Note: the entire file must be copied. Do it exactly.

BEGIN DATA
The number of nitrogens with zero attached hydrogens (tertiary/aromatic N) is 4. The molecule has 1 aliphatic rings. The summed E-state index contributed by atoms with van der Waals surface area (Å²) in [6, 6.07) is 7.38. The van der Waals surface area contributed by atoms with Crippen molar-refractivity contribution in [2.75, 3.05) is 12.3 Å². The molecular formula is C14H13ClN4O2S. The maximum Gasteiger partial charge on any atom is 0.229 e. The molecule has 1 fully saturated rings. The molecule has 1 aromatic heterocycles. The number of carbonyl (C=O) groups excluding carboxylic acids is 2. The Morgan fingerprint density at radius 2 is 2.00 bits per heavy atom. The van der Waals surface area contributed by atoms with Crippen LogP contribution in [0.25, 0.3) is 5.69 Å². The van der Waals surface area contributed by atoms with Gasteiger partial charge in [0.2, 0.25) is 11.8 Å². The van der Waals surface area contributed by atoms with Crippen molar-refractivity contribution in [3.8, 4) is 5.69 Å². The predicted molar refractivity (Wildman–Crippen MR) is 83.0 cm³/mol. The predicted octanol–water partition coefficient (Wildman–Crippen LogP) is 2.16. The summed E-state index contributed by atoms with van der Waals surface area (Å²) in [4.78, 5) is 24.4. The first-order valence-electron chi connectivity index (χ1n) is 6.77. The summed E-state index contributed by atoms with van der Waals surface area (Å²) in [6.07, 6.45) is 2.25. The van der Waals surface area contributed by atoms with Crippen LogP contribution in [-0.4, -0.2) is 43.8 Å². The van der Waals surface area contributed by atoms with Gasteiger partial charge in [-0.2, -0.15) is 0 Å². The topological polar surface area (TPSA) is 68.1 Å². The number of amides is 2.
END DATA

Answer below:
The number of nitrogens with zero attached hydrogens (tertiary/aromatic N) is 4. The molecule has 1 aliphatic rings. The summed E-state index contributed by atoms with van der Waals surface area (Å²) in [6, 6.07) is 7.38. The van der Waals surface area contributed by atoms with Crippen molar-refractivity contribution in [2.75, 3.05) is 12.3 Å². The molecular formula is C14H13ClN4O2S. The maximum Gasteiger partial charge on any atom is 0.229 e. The molecule has 1 fully saturated rings. The molecule has 1 aromatic heterocycles. The number of carbonyl (C=O) groups excluding carboxylic acids is 2. The Morgan fingerprint density at radius 2 is 2.00 bits per heavy atom. The van der Waals surface area contributed by atoms with Crippen LogP contribution in [0.25, 0.3) is 5.69 Å². The van der Waals surface area contributed by atoms with Gasteiger partial charge in [0.2, 0.25) is 11.8 Å². The van der Waals surface area contributed by atoms with Crippen molar-refractivity contribution in [3.8, 4) is 5.69 Å². The predicted molar refractivity (Wildman–Crippen MR) is 83.0 cm³/mol. The predicted octanol–water partition coefficient (Wildman–Crippen LogP) is 2.16. The summed E-state index contributed by atoms with van der Waals surface area (Å²) in [4.78, 5) is 24.4. The first-order valence-electron chi connectivity index (χ1n) is 6.77. The summed E-state index contributed by atoms with van der Waals surface area (Å²) in [6.07, 6.45) is 2.25. The van der Waals surface area contributed by atoms with Crippen LogP contribution in [-0.4, -0.2) is 43.8 Å². The van der Waals surface area contributed by atoms with Gasteiger partial charge in [-0.2, -0.15) is 0 Å². The topological polar surface area (TPSA) is 68.1 Å². The number of amides is 2.